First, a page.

Artificial muscles 100 times stronger than humans, could be used in prosthetic limbs, exoskeletons, robots
Three independent groups of researchers have designed powerful artificial muscles that are around 100 times stronger than ours.
The synthetic muscles are designed around coiled or coiling fibres that can stretch and contract just like their natural counterparts.
The muscle designs could have various applications — from developing smart clothing that changes in response to the weather, to prosthetic limbs and robots.
The same basic principle underpins the brawny robots developed by each research team — that coiled materials can stretch just like natural muscles.
The full findings of the studies were published in the journal Science.
Pioneering the technique was nanotech expert Ray Baughman of the University of Texas at Dallas and colleagues, who demonstrated the principle on standard household materials — sewing threads and fishing lines.
The team first showed that, after being twisted, even these basic materials can form muscle-like structures that can lift weights 100 times heavier than would be possible with human muscles of the same size.
Building on this theme, the researchers have now manufactured stronger fibres based around similarly cost-effective and familiar materials like bamboo or silk.
When coiled up and coated with a special sheath that responds to electrochemical or temperature changes, the team were able to get the muscle to contract and move in response to external triggers. Such muscle materials could be used, for example, in smart clothing — a principle that the researchers demonstrated by incorporating their muscle fibres into a textiles so that it becomes more porous in response to moisture.
“You could imagine such a textile could be more open or more insulating,” University of Illinois in Urbana-Champaign material scientist Sameh Tawfick told the New Scientist.
Putting their own twist on these coiled fabrics, material scientist Jinkai Yuan of the University of Bordeaux and his colleagues instead used polymer and stronger-than-diamond graphene to create their fibres.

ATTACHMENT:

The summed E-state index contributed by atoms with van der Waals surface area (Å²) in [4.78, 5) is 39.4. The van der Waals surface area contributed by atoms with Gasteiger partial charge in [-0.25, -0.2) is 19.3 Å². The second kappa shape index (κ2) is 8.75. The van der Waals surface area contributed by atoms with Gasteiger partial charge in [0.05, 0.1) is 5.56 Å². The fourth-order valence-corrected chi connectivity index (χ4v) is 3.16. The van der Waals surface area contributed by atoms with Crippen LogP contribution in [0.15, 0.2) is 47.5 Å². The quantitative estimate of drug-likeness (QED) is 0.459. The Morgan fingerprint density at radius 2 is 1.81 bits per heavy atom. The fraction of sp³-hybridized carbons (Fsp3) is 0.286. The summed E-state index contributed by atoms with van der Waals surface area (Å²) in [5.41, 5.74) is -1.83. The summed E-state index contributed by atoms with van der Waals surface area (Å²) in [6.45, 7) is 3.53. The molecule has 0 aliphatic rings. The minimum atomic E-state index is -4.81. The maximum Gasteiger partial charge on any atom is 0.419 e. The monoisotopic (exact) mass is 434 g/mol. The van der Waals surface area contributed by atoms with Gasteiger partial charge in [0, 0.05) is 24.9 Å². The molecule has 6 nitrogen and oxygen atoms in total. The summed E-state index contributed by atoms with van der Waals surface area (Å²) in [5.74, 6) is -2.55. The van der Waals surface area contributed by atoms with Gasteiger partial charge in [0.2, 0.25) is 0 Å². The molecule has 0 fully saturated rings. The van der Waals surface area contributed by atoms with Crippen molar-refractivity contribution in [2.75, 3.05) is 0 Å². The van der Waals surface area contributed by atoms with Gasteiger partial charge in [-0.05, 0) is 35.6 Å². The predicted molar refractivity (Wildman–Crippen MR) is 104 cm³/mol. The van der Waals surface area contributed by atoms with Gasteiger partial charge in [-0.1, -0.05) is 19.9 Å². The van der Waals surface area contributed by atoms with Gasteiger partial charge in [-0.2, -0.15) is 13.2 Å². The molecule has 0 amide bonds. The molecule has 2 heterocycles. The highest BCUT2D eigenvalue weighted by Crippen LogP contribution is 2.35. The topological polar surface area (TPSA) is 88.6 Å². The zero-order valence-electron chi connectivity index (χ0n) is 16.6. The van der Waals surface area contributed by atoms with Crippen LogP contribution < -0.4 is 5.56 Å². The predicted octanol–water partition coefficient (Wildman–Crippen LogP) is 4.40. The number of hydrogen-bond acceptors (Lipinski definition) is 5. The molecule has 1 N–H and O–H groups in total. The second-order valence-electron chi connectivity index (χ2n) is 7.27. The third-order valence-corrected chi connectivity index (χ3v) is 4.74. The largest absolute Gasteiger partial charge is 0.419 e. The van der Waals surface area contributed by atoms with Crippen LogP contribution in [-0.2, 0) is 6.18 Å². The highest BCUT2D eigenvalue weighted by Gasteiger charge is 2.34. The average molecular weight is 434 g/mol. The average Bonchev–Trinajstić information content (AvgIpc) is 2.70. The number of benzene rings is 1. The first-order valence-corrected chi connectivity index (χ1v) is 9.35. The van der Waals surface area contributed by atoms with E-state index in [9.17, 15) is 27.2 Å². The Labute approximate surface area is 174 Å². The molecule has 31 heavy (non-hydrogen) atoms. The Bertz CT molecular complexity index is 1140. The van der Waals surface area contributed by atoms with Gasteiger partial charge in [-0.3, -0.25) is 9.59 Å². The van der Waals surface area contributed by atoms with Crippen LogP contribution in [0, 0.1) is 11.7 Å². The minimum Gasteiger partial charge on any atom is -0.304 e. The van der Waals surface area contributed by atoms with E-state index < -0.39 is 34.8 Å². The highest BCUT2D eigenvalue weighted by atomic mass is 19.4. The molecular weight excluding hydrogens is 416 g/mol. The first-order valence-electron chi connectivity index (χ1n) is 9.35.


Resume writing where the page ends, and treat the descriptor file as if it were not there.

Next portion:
In contrast, the third research group — which is led by Massachusetts Institute of Technology material scientist Mehmet Kanik — created materials that become coiled when a triggered by an external stimuli, much like a plant tendril.
To demonstrate their muscles, the researchers created a tiny artificial bicep that lifts up a small dumbbell when heat is applied to the fibre. Their fibres can lift 650 times their own weight and a resilience over thousands of cycles of expansion and contraction.
The muscle designs could have various applications — including robotic body parts, as built into the fictional cyborgs the Terminators, pictured
Natural muscles still have one key advantage over their synthetic counterparts, however — they are considerably more efficient.
Even the most advanced artificial muscle is only able to convert around three per cent of the energy that is put into it, Professor Tawfick told New Scientist.
The rest of the energy is lost, having been accidentally converted into heat.
Should engineers succeed in mitigating this problem, however, the prospective applications for artificial muscles are manifold — allowing for the creation of cheap and compact replacements for the bulky electrical motors of the present day.
Synthetic muscles could even find use in powering robotic body parts, much like those that make up the famous fictional cyborgs, the Terminators.
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